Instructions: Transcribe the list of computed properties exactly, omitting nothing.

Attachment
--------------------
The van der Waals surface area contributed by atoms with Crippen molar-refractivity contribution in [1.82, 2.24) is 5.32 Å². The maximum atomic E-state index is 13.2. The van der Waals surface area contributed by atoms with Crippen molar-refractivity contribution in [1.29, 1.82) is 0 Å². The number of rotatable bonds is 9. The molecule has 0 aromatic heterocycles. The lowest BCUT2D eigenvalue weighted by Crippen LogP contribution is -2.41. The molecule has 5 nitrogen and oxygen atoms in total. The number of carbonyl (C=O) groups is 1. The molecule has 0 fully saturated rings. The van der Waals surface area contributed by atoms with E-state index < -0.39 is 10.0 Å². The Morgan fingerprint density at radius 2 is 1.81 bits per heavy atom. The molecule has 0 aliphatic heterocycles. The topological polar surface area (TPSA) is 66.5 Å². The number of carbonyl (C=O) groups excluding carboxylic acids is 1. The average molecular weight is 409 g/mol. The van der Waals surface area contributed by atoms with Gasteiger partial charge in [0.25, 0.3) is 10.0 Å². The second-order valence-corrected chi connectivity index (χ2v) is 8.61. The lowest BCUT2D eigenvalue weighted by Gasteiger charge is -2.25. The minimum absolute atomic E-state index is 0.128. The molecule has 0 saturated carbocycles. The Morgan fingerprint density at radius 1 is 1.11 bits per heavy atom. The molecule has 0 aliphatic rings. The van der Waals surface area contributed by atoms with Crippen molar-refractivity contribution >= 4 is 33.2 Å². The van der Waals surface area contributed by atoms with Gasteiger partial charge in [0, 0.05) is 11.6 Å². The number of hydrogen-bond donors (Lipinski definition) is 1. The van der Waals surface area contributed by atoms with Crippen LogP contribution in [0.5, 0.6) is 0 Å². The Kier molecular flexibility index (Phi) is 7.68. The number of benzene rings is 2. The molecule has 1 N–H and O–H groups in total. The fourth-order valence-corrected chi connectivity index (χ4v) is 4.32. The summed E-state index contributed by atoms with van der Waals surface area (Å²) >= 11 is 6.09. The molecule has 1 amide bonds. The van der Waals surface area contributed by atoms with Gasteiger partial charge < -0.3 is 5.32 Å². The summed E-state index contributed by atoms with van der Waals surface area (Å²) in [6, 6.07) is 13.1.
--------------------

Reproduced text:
The van der Waals surface area contributed by atoms with Crippen molar-refractivity contribution in [1.82, 2.24) is 5.32 Å². The maximum atomic E-state index is 13.2. The van der Waals surface area contributed by atoms with Crippen molar-refractivity contribution in [1.29, 1.82) is 0 Å². The number of rotatable bonds is 9. The molecule has 0 aromatic heterocycles. The lowest BCUT2D eigenvalue weighted by Crippen LogP contribution is -2.41. The molecule has 5 nitrogen and oxygen atoms in total. The number of carbonyl (C=O) groups is 1. The molecule has 0 fully saturated rings. The van der Waals surface area contributed by atoms with E-state index < -0.39 is 10.0 Å². The Morgan fingerprint density at radius 2 is 1.81 bits per heavy atom. The molecule has 0 aliphatic heterocycles. The topological polar surface area (TPSA) is 66.5 Å². The number of carbonyl (C=O) groups excluding carboxylic acids is 1. The average molecular weight is 409 g/mol. The van der Waals surface area contributed by atoms with Gasteiger partial charge in [0.25, 0.3) is 10.0 Å². The second-order valence-corrected chi connectivity index (χ2v) is 8.61. The lowest BCUT2D eigenvalue weighted by Gasteiger charge is -2.25. The minimum absolute atomic E-state index is 0.128. The molecule has 0 saturated carbocycles. The Morgan fingerprint density at radius 1 is 1.11 bits per heavy atom. The molecule has 0 aliphatic rings. The van der Waals surface area contributed by atoms with Crippen molar-refractivity contribution >= 4 is 33.2 Å². The van der Waals surface area contributed by atoms with Gasteiger partial charge in [0, 0.05) is 11.6 Å². The number of hydrogen-bond donors (Lipinski definition) is 1. The van der Waals surface area contributed by atoms with Crippen LogP contribution in [0.5, 0.6) is 0 Å². The Kier molecular flexibility index (Phi) is 7.68. The number of benzene rings is 2. The molecule has 1 N–H and O–H groups in total. The fourth-order valence-corrected chi connectivity index (χ4v) is 4.32. The summed E-state index contributed by atoms with van der Waals surface area (Å²) >= 11 is 6.09. The molecule has 1 amide bonds. The van der Waals surface area contributed by atoms with Gasteiger partial charge < -0.3 is 5.32 Å². The summed E-state index contributed by atoms with van der Waals surface area (Å²) in [6, 6.07) is 13.1.